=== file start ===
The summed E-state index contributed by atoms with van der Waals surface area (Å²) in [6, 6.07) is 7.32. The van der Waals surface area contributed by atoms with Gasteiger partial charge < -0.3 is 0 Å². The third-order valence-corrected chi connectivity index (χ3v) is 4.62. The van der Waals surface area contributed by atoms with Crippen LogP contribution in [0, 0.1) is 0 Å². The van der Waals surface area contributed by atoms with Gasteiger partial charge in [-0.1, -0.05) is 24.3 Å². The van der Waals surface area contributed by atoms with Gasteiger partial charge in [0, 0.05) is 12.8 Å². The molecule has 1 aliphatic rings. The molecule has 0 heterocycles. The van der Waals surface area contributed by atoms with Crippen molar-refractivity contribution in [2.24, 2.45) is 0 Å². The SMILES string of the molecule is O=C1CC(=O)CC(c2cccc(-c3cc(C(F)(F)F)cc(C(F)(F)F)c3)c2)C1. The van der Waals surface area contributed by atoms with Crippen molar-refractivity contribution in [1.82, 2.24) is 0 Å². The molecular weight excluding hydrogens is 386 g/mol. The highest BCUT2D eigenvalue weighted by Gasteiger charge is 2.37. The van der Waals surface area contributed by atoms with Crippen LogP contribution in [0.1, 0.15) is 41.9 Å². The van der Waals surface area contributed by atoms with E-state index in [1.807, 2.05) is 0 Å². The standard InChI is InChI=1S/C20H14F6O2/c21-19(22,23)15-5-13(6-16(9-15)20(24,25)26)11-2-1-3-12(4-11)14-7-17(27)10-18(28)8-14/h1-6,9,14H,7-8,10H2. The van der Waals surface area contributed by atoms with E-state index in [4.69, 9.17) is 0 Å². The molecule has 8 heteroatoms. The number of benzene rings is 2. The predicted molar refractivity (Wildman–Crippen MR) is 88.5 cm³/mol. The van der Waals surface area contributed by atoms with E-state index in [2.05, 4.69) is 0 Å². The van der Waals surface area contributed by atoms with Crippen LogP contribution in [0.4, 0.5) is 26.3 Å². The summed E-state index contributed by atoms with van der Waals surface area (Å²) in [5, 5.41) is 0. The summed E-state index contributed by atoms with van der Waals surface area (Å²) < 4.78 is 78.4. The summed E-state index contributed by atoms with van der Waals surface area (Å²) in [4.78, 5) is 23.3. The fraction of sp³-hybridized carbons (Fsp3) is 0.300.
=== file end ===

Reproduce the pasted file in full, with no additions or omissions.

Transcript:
The summed E-state index contributed by atoms with van der Waals surface area (Å²) in [6, 6.07) is 7.32. The van der Waals surface area contributed by atoms with Gasteiger partial charge < -0.3 is 0 Å². The third-order valence-corrected chi connectivity index (χ3v) is 4.62. The van der Waals surface area contributed by atoms with Crippen LogP contribution in [0, 0.1) is 0 Å². The van der Waals surface area contributed by atoms with Gasteiger partial charge in [-0.1, -0.05) is 24.3 Å². The van der Waals surface area contributed by atoms with Gasteiger partial charge in [0, 0.05) is 12.8 Å². The molecule has 1 aliphatic rings. The molecule has 0 heterocycles. The van der Waals surface area contributed by atoms with Crippen molar-refractivity contribution in [2.24, 2.45) is 0 Å². The SMILES string of the molecule is O=C1CC(=O)CC(c2cccc(-c3cc(C(F)(F)F)cc(C(F)(F)F)c3)c2)C1. The van der Waals surface area contributed by atoms with Crippen molar-refractivity contribution in [1.82, 2.24) is 0 Å². The molecular weight excluding hydrogens is 386 g/mol. The highest BCUT2D eigenvalue weighted by Gasteiger charge is 2.37. The van der Waals surface area contributed by atoms with Crippen LogP contribution in [0.1, 0.15) is 41.9 Å². The van der Waals surface area contributed by atoms with E-state index in [1.807, 2.05) is 0 Å². The standard InChI is InChI=1S/C20H14F6O2/c21-19(22,23)15-5-13(6-16(9-15)20(24,25)26)11-2-1-3-12(4-11)14-7-17(27)10-18(28)8-14/h1-6,9,14H,7-8,10H2. The van der Waals surface area contributed by atoms with E-state index in [4.69, 9.17) is 0 Å². The molecule has 8 heteroatoms. The number of benzene rings is 2. The predicted molar refractivity (Wildman–Crippen MR) is 88.5 cm³/mol. The van der Waals surface area contributed by atoms with E-state index in [2.05, 4.69) is 0 Å². The van der Waals surface area contributed by atoms with Crippen LogP contribution in [0.4, 0.5) is 26.3 Å². The summed E-state index contributed by atoms with van der Waals surface area (Å²) in [5, 5.41) is 0. The summed E-state index contributed by atoms with van der Waals surface area (Å²) < 4.78 is 78.4. The summed E-state index contributed by atoms with van der Waals surface area (Å²) in [4.78, 5) is 23.3. The fraction of sp³-hybridized carbons (Fsp3) is 0.300.